While we’re at it, I’d say CHOOSECOLS() is equally as useful because you can just pull out the columns of data that matter for you. In this case, you can just pull out the list of students and just the scores from the subjects that matter for you. This feels like a more user-friendly version of the {} syntax for concatenating different ranges to create a custom range (typically used for creating a custom VLOOKUP formula with multiple conditions)

4) WRAPROWS(), WRAPCOLS() – Turn a bunch of cells into a specified number of rows or columns


Kind of an interesting formula for a specific use case (I think). You put in a list of cells, and then the number of rows or columns you want to turn the list into. I don’t find these formulas that useful because your data has to be in really bad shape to warrant using these formulas. Then again, I may not be thinking of all the use cases where one would use these formulas.

For instance, you might have a list of employees with their location, job, etc. all listed out versus properly arranged in columns. This is where you would use the WRAPROWS() formula:

A more realistic use case is you have a list of names and you want to put them into 3 groups. You would use WRAPROWS() to quickly put this list of names into 3 columns:

In this case the number of names don’t fit perfectly into 3 columns so there are two N/As at the end. There’s this handy pad_width parameter which kind of acts like an IFERROR() function where you can just put in a placeholder value for those extra cells:

5) VSTACK(), HSTACK() – Stack rows from different sheets on top of each other


I think the reason why VSTACK() might be useful is when you have data coming in on multiple sheets. The data is also structured the same across those three sheets. Then you can have one primary sheet that aggregates all the data using VSTACK().

Not sure when you might use HSTACK() but the example Google shows is when you’re combining dates together. Kind of a weird scenario, but sure whatever.

In this Google Sheet, I have 3 sheets called shows1, shows2, and shows3. Each sheet has the same columns in the same order, but the data is different between the three:

Then with VSTACK(), you can “add” or concatenate all these data sources together on one page:

Again, this assumes your data is structured exactly the same across sheets or even on the same spreadsheet. If the data is, then using VSTACK() could be a nice way to put together these “disparate” data sources compared to using the bracket syntax {}. This feels like an alternative to CHOOSEROWS() where Google Sheets is just making it easier to use the {} syntax.

6) LET() – Assign the result of a formula to a variable to use in the future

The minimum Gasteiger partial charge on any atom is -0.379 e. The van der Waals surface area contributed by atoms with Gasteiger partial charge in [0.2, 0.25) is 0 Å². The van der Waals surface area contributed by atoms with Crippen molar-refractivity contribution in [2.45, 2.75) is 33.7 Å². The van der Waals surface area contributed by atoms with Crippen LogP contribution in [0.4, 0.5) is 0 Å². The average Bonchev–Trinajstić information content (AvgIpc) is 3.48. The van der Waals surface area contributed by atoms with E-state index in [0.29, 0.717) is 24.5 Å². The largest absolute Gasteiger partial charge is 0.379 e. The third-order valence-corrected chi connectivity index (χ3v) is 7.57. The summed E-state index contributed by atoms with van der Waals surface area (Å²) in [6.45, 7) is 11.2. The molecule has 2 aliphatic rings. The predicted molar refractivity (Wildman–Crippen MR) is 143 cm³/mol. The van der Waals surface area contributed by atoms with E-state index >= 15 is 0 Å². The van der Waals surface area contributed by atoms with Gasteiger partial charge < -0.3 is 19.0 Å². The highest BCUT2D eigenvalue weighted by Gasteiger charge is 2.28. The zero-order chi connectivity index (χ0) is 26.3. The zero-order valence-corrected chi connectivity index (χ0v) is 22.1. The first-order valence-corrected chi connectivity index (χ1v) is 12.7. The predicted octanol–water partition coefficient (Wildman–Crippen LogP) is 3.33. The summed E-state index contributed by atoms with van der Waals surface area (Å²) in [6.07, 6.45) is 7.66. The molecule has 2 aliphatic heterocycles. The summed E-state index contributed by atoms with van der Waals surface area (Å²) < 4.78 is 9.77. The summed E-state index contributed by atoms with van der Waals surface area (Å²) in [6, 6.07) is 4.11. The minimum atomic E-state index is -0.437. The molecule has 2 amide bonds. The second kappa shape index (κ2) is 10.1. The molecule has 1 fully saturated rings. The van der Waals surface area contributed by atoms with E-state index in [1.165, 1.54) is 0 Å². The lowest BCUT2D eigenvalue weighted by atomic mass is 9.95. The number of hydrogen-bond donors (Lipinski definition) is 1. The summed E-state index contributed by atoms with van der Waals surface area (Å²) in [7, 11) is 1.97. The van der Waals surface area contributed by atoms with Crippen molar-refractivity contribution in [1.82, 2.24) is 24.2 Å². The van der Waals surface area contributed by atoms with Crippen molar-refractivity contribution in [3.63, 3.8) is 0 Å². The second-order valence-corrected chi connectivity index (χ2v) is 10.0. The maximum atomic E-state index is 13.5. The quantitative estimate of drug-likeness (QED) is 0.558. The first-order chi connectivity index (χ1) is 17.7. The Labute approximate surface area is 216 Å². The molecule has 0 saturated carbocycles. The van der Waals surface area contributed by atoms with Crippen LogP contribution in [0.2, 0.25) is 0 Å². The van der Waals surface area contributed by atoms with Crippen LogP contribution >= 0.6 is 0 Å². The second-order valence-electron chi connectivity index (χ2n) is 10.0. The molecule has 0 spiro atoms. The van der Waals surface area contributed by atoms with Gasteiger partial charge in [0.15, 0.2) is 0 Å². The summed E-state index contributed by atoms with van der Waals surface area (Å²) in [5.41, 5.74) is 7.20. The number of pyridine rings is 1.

I have mixed feelings about the usefulness for this formula. It technically already exists using named ranges. But this is the formula version of named ranges. I also wouldn’t say it’s that much easier to understand compared to a named range hence the 2-pepper rating. It’s also not a “beginner” function.

Say you have a bunch of product ratings like in the table below. In the Average Score column, you want to put the word “High” if the average rating for a product is greater than 4. If the average rating is between 3-4, then you want the word “Medium.” 3 or below should say “Low”:

Today, you might write a simple formula like this to get this output of “High” and “Low”:


A typical nested IF statement. Now with the LET() function, you simple are assigning the average(B44:D44) “result” to a variable. The formula below would output the same exact thing as the nested IF statement above:

=LET(avg_rating, average(B44:D44), if(avg_rating>4,"High",if(avg_rating>3,"Medium","Low")))

Here’s a look at the formula in the context of the example:

The formula doesn’t look that much “easier” compared to writing out the nested IF statement. But for more complicated formulas beyond a regular average, this could make the formula much more readable and easier to debug.

One reason I like this function is that it starts to bridge the gap between working in a spreadsheet and using Google Apps Script (or Office Script if you’re in Excel). Starting to treat things like variables might make the learning curve to scripting in Google Apps Script easier and more approachable to a Google Sheets user who has never touched an Apps Script.

Other Podcasts & Blog Posts

In the 2nd half of the episode, I talk about some episodes and blogs from other people I found interesting: